If assumptions or estimates Open Lending uses in preparing financial statements are incorrect or are required to change, Open Lending’s reported results of operations and financial condition may be adversely affected.
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The consumer lending industry is highly competitive and is likely to become more competitive, and Open Lending’s inability to compete successfully or maintain or improve Open Lending’s market share and margins could adversely affect its business.
Open Lending’s revenue is impacted, to a significant extent, by the general economy and the financial performance of automotive lenders.
Because Open Lending’s business is heavily concentrated on consumer lending in the U.S. automobile industry, Open Lending’s results are more susceptible to fluctuations in that market than the results of a more diversified company would be.
Open Lending is, and intends in the future to continue, expanding into relationships with new lending partners, including the OEM Captive space, and Open Lending’s failure to comply with applicable regulations, or accurately predict demand or growth in those new industries, could have an adverse effect on its business.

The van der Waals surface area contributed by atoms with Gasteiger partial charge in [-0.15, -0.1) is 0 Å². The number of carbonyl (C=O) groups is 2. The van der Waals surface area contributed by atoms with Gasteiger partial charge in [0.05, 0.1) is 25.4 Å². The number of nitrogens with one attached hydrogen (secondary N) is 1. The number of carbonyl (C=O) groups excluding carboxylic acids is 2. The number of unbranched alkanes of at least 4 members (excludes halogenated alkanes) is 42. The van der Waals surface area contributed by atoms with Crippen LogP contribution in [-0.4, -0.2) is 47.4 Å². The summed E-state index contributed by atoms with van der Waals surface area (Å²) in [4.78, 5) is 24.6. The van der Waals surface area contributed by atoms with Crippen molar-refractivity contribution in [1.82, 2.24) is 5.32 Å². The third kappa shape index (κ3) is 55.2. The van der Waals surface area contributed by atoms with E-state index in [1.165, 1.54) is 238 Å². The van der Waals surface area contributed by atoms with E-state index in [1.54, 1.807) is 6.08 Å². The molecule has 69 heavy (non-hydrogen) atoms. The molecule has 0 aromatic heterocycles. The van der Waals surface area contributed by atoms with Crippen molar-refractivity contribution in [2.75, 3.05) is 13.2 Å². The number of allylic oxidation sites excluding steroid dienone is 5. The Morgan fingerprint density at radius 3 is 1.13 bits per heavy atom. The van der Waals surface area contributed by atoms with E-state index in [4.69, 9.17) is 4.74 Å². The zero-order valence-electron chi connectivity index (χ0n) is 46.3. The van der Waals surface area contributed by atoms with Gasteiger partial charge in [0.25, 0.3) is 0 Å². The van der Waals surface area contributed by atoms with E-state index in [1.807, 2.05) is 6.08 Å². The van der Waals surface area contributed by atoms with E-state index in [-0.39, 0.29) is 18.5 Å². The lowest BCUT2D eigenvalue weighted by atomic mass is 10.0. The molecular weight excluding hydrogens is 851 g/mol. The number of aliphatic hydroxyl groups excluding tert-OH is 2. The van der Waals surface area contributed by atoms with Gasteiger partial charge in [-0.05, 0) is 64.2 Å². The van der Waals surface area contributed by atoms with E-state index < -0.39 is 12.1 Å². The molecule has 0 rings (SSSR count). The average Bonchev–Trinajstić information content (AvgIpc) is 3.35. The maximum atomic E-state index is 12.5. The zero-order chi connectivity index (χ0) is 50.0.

Open Lending may in the future expand to new industry verticals outside of the automotive industry, and failure to comply with applicable regulations, or accurately predict demand or growth in those new industries, could have an adverse effect on the Open Lending business.
Open Lending’s business would suffer if it fails to attract and retain highly skilled employees.
The Credit Agreement that governs Open Lending’s term loan contains various covenants that could limit its ability to engage in activities that may be in Open Lending’s best long-term interests.
Open Lending may be unable to sufficiently protect its proprietary rights and may encounter disputes from time to time relating to its use of the intellectual property of third parties.
Open Lending’s risk management processes and procedures may not be effective.